Amelia Timbers, energy program manager at the Oakland, Calif.-based nonprofit, said Southern’s posture on carbon and climate is complicated and even unique among large utilities, partly because the company continues to treat coal as a favored generation fuel — as evidenced by the $6.2 billion Kemper plant — even as competing cleaner fuels like gas, wind and solar become more affordable and better able to deliver baseload power.

"It seems like Southern is really at a crossroads, and it’s hard to tell from the outside where their management is on these issues," Timbers said. "Because there’s so little transparency from the company on its long-term low-carbon planning, it’s difficult for investors to evaluate its business risk and forward-looking profitability."

Such warnings, however, have not shaken Southern’s resolve to address climate change on its own terms. In response to As You Sow’s proxy resolution calling for the utility to set firm greenhouse gas reduction targets, Southern executives advised shareholders to vote "no."

"Independently establishing these types of goals would not add value to the company’s already robust research, development, and deployment efforts relating to new technology to reduce greenhouse gas emissions, would be premature given the Environmental Protection Agency’s proposed regulations relating to greenhouse gas emissions from new and existing sources, and would not be an efficient use of additional Company resources given the ongoing reporting and significant policy engagement by the company in this area," Southern’s proxy statement reads.

Gas up, solar and wind up, coal-fired generation down

But that doesn’t mean Southern hasn’t been cleaning up its portfolio.

In the earnings conference call last week, Fanning stressed the company’s aggressive adoption of renewable energy since 2012, including multimillion-dollar investments in solar and wind energy assets. To date, Southern claims an ownership stake in 44 solar projects in six states, according to company figures.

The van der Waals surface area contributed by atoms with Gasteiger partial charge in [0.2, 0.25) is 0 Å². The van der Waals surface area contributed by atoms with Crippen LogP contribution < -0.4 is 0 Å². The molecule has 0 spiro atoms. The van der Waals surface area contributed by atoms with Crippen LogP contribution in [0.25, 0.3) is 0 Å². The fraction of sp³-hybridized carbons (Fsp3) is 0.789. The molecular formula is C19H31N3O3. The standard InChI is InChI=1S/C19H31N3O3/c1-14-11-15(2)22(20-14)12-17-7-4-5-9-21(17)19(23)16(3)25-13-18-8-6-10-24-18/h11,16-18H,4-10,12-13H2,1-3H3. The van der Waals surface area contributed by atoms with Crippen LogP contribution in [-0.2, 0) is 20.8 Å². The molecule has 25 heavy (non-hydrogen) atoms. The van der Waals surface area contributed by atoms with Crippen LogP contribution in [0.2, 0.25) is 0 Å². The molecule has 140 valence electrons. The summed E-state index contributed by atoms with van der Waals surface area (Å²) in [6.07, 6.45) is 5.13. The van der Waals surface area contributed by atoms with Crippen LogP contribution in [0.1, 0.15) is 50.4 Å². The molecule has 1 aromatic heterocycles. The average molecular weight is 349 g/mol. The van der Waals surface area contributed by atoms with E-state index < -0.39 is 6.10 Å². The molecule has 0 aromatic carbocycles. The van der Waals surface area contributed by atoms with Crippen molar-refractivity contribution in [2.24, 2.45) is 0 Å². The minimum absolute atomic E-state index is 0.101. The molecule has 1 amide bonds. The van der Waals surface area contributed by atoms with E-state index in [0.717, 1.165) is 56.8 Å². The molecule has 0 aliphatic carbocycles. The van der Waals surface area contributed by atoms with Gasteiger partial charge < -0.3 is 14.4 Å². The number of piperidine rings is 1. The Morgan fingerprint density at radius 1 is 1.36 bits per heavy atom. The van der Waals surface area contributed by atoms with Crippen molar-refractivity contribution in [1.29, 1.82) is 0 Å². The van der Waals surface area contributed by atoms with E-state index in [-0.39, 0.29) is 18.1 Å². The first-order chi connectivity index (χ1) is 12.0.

Most of those assets, as well as the recently announced purchase of the 299-MW Kay Wind Project in Oklahoma, are managed by Southern’s wholesale power subsidiary, Southern Power Co. As such, the power generated by those facilities will not necessarily be imported into Southern’s four-state service territory extending across Georgia, Alabama, Mississippi and Florida.

Southern is, however, adding solar power sites in Georgia, Florida and Mississippi, with a number of projects being completed in collaboration with the Defense Department on expansive military bases such as the Army’s Fort Benning in Georgia and Eglin Air Force Base in Florida. Southern’s subsidiaries in Alabama, Georgia and Florida have also signed power purchase agreements to import more than 800 MW of wind power into those states.

Fanning said these and other investments are substantial steps toward shifting the company away from carbon-intensive fuels like coal. "Simply put, we are inventing the future of clean, safe, reliable and affordable energy," he said.

As further evidence of the shift, Fanning said that in the first quarter of 2015, natural-gas-fired generation rose to 48 percent of all power produced within the Southern Co. system, while coal-fired generation fell to 32 percent, its lowest level in several decades. Gas emits roughly half as much carbon dioxide as coal for each kilowatt of power produced.

Today, Southern produces roughly 13,000 MW of electricity from coal-fired units, compared with roughly 20,000 MW just a few years ago. That fuel switch has helped cut the company’s greenhouse gas emissions from roughly 150 million metric tons of CO2 equivalent in 2007 to 102 million metric tons in 2013.

Fanning indicated that natural gas consumption across Southern’s system is expected to increase over the coming months based on expectations of continued low prices, but he warned that gas "is not a panacea" for achieving long-term emissions reductions because the fuel has a history of price volatility.

Fanning also said that Southern’s recent success at adding cost-effective renewable energy projects to its portfolio has prompted it to revise its projected capital expenditures for alternative energy projects going forward. As a result, more cash will be freed up to invest in such projects, officials said.